Double O / Red C: Demos 12” (Euro Import) Unofficial release collecting these two DC bands’ demo tape releases. While Double O and Red C share vaguely similar names and both very much fly under the typical harDCore radar, they’re very different bands. Red C are kind of a quintessential teenage punk band… they can barely play and their songs are very simple and straightforward, but they’re nevertheless really fun. Concurrently with spinning this 12” a few times over the past week or so I’ve also been reading the anthology of XXX zine and it’s amazing to me how young some of the people who participated in the initial explosion of hardcore were. I mean, I’m still playing and listening to this music and I’m 38 years old, but a lot of these kids were 16-18 years old (sometimes even younger!) and while that can show in the lack of sharpness in their playing (as it does on the Red C demo), it also means that they’re able to get across a sense of naive enthusiasm that older, more polished bands simply can’t capture. However, while Red C’s demo is a really interesting document of that whole teenage hardcore band phenomenon, I’d argue that Double O are a legitimately powerful and crucially underrated band, and that’s definitely apparent on their tracks here. While this recording is looser and rawer than their EP (which I really can’t recommend highly enough), what you hear here is already confident and powerful, easily able to stand toe to toe with any of the best early Dischord bands (excepting, possibly, Minor Threat). While the packaging here certainly leaves something to be desired, the sound quality is on point and given the fact that this LP is the only currently-in-print Double O material I’d argue that it’s worthy of your attention.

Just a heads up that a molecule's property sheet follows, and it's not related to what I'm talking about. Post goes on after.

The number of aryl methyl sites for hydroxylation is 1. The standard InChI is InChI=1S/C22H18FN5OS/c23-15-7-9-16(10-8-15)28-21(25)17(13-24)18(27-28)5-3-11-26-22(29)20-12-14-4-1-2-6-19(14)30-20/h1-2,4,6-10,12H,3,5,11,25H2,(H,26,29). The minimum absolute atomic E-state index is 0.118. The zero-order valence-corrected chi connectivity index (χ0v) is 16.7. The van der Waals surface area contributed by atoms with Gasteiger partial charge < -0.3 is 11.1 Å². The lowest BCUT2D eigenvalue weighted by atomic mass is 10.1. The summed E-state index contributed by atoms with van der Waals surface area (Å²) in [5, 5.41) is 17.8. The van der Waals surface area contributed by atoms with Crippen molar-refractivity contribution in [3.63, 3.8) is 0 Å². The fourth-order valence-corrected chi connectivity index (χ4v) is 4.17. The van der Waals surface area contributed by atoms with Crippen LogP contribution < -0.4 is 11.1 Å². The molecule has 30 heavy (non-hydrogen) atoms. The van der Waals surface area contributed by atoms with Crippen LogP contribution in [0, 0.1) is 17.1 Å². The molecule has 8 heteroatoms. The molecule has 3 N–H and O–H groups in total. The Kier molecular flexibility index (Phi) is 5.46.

Total Control: Laughing at the System12” (Alter) Like a lot of people, I’m sure, I was pretty excited to learn that there was a new Total Control record and I jumped online to listen to it as soon as it was available. I really liked it immediately, so I was kind of puzzled when I started seeing some people express mixed feelings toward the record on various places on the internet. It didn’t really seem to me like Laughing at the System was that much of a different record than Typical System, but after going back and listening to that record I can acknowledge that Laughing is pretty different… it’s notably devoid of the dance floor-ready beats and big choruses of Typical System, with the band instead exploring quirkier rhythms, more dissonant harmonies and more unfamiliar textures. However, these are precisely the kinds of things I’ve been interested in exploring in my own music-listening in the years since Typical System came out, so listening to Laughing at the System it sounds perfectly natural to me. Another reason why less adventurous listeners might find this to be a more “difficult” record is because all of the songs are quite different from one another. This has been the case, at least to some extent, with most of Total Control’s previous releases, but the variety on Laughing really is quite striking. However, every single track here has something that I absolutely love, whether it’s the quirky rhythm of “Laughing at the System I” (which, as a number of people have noted, sounds quite a lot like the later Whatever Brains material), the Robert Fripp-esque abstract guitar of “Vote Cops,” or the ambient Kraut-isms of “Cathie and Marg.” So, if you’re expecting Typical System Part II you might be disappointed, but if you’ve spent the years since that record working to explore all of the other corners of the record store I think you’ll love this just as much as, if not more than, any other Total Control record.